Looking forward to Part II.

    – Mike

    Reply
  3. Mike Cline

    Mike,
    The Firehole is at its best when high and tea-colored–no crowds and hungry fish. USGS gauges are but one data point in accessing the state of your favorite fishing spot. Indeed it takes some experience to understand what any given reading means. Actually it is somewhat irrelevant (within reason) how far away the gauge is from the spot you want to fish. For example, the closest upstream gauge to my favorite spot on the Big Hole is some 15 miles ++ upstream; yet I know if it is reading between 500-1000 CFS, my spot is in an ideal state for my style of fishing.

    There’s no evidence that I can find that USGS gauges are not accurate or not reliable (consistent readings). The only thing that messes with them is ice and severe flooding. At least here in Montana, most die hard anglers look at the gauge readings everyday, almost like reading the news. We depend on them. We take that data point, our knowledge of how any given watershed behaves on a seasonal and weather induced basis and make destination decisions. Maybe I should write more about it.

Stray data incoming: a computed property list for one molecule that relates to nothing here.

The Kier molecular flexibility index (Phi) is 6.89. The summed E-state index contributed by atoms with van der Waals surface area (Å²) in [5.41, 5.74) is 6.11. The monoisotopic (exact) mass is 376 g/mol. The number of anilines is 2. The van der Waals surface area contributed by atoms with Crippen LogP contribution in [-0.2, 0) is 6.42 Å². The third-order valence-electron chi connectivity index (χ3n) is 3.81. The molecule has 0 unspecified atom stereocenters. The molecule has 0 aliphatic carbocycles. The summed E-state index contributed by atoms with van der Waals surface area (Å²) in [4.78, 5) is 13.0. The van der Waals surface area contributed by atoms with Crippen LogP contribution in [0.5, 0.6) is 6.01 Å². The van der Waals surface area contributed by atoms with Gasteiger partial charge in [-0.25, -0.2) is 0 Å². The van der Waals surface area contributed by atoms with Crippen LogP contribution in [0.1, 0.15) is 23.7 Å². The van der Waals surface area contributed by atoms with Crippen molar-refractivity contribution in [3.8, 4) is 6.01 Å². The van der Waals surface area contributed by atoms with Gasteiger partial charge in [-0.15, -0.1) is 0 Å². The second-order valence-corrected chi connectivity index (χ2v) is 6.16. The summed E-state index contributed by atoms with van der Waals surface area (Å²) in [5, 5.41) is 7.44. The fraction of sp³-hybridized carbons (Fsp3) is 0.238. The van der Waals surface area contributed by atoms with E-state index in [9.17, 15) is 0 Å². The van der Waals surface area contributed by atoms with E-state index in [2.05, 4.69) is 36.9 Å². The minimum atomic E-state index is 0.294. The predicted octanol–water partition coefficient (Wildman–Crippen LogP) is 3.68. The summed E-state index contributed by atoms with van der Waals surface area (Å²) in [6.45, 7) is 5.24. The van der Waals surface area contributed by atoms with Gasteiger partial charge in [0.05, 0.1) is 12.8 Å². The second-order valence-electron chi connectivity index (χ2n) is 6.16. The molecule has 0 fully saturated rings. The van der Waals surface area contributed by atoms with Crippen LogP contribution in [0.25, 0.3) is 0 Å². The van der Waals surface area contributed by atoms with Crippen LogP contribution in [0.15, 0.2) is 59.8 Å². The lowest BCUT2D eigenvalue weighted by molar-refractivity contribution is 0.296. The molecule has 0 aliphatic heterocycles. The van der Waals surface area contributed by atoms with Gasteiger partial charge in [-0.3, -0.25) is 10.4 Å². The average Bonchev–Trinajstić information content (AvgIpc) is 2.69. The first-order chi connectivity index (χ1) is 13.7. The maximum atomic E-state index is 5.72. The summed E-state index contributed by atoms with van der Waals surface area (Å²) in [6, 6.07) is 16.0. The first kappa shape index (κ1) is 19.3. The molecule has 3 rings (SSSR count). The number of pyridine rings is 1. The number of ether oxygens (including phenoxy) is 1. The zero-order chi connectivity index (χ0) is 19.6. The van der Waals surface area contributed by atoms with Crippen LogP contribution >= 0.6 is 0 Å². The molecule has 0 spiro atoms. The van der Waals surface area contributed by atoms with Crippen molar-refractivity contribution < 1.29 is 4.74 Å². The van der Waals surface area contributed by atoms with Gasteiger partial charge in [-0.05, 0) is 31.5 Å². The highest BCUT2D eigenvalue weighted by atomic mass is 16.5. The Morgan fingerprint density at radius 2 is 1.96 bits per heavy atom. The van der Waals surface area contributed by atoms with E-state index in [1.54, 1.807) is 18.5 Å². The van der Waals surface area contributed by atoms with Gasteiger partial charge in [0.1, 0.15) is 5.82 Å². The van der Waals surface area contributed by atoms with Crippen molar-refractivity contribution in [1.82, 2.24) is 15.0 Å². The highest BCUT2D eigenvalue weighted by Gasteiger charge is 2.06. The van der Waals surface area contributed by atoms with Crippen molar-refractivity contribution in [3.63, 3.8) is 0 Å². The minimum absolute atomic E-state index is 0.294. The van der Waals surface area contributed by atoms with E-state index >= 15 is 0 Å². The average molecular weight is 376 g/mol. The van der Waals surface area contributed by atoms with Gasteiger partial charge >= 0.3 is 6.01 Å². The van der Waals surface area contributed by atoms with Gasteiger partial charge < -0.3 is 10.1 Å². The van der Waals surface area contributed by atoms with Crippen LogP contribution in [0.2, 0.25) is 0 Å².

I am sending you a link to a short video you might enjoy.

    Mike

    Reply
    1. Michael Vorhis

      I enjoyed that link very much Mike; thanks.

      Did not mean to disparage the USGS gauge system; we used to rely heavily on “windtalkers” (anemometers with synthesized voice outputs that are connected to a phone line) for wind strength and gust differential data prior to driving somewhere for soaring flight. Same principle, and such systems are quite handy. I have known some flow rate gauges in my own region that were broken for months and could name some that even to this day come up “no data posted” now and then, so that’s all I meant. I agree it doesn’t matter the distance…as long as you’ve calibrated the relationship between that gauge and your intended spot in your mind in advance.

      I have a psychological aversion to big brown water ever since my whitewater kayaking days, but I think I could get past it if the trout were hungry. 🙂 Also I suspect you don’t really mean opaque water up out of its banks and boiling everywhere you look.

      Tnx again for the link. Excellent.

      – Mike

      Reply